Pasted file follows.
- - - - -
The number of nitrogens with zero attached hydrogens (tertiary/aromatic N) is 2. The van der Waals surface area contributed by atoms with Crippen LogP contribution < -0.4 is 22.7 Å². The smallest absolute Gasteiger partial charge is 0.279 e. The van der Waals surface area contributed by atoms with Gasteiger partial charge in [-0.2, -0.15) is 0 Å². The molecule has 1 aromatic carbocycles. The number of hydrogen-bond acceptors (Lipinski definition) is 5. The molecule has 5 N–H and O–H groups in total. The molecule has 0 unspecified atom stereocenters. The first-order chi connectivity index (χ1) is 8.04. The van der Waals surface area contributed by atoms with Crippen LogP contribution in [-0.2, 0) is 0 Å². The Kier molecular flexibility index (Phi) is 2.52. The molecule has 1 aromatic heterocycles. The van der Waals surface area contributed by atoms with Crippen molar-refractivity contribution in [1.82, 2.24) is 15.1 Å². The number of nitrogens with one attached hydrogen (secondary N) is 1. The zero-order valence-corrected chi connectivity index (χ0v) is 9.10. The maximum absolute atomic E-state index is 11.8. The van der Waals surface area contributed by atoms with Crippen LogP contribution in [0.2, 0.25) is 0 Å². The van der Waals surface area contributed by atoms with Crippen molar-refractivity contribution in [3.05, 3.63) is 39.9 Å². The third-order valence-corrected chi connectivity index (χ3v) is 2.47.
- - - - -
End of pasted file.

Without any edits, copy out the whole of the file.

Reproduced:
The number of nitrogens with zero attached hydrogens (tertiary/aromatic N) is 2. The van der Waals surface area contributed by atoms with Crippen LogP contribution < -0.4 is 22.7 Å². The smallest absolute Gasteiger partial charge is 0.279 e. The van der Waals surface area contributed by atoms with Gasteiger partial charge in [-0.2, -0.15) is 0 Å². The molecule has 1 aromatic carbocycles. The number of hydrogen-bond acceptors (Lipinski definition) is 5. The molecule has 5 N–H and O–H groups in total. The molecule has 0 unspecified atom stereocenters. The first-order chi connectivity index (χ1) is 8.04. The van der Waals surface area contributed by atoms with Crippen LogP contribution in [-0.2, 0) is 0 Å². The Kier molecular flexibility index (Phi) is 2.52. The molecule has 1 aromatic heterocycles. The van der Waals surface area contributed by atoms with Crippen molar-refractivity contribution in [1.82, 2.24) is 15.1 Å². The number of nitrogens with one attached hydrogen (secondary N) is 1. The zero-order valence-corrected chi connectivity index (χ0v) is 9.10. The maximum absolute atomic E-state index is 11.8. The van der Waals surface area contributed by atoms with Crippen LogP contribution in [0.2, 0.25) is 0 Å². The van der Waals surface area contributed by atoms with Crippen molar-refractivity contribution in [3.05, 3.63) is 39.9 Å². The third-order valence-corrected chi connectivity index (χ3v) is 2.47.